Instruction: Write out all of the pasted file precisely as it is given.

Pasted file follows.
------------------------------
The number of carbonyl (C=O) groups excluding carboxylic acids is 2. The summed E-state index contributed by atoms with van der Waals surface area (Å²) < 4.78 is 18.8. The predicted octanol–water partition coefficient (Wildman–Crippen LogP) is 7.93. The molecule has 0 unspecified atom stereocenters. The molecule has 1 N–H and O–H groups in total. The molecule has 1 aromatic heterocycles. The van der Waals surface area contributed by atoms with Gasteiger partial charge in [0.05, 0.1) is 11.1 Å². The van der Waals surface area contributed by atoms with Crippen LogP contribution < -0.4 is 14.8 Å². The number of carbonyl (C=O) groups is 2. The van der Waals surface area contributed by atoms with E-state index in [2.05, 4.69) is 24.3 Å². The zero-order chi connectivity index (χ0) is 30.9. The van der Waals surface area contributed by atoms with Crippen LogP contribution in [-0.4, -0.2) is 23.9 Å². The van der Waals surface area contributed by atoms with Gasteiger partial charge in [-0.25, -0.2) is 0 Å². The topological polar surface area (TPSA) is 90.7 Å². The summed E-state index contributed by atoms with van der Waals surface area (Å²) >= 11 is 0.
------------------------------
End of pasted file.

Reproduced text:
The number of carbonyl (C=O) groups excluding carboxylic acids is 2. The summed E-state index contributed by atoms with van der Waals surface area (Å²) < 4.78 is 18.8. The predicted octanol–water partition coefficient (Wildman–Crippen LogP) is 7.93. The molecule has 0 unspecified atom stereocenters. The molecule has 1 N–H and O–H groups in total. The molecule has 1 aromatic heterocycles. The van der Waals surface area contributed by atoms with Gasteiger partial charge in [0.05, 0.1) is 11.1 Å². The van der Waals surface area contributed by atoms with Crippen LogP contribution < -0.4 is 14.8 Å². The number of carbonyl (C=O) groups is 2. The van der Waals surface area contributed by atoms with E-state index in [2.05, 4.69) is 24.3 Å². The zero-order chi connectivity index (χ0) is 30.9. The van der Waals surface area contributed by atoms with Crippen LogP contribution in [-0.4, -0.2) is 23.9 Å². The van der Waals surface area contributed by atoms with Gasteiger partial charge in [-0.25, -0.2) is 0 Å². The topological polar surface area (TPSA) is 90.7 Å². The summed E-state index contributed by atoms with van der Waals surface area (Å²) >= 11 is 0.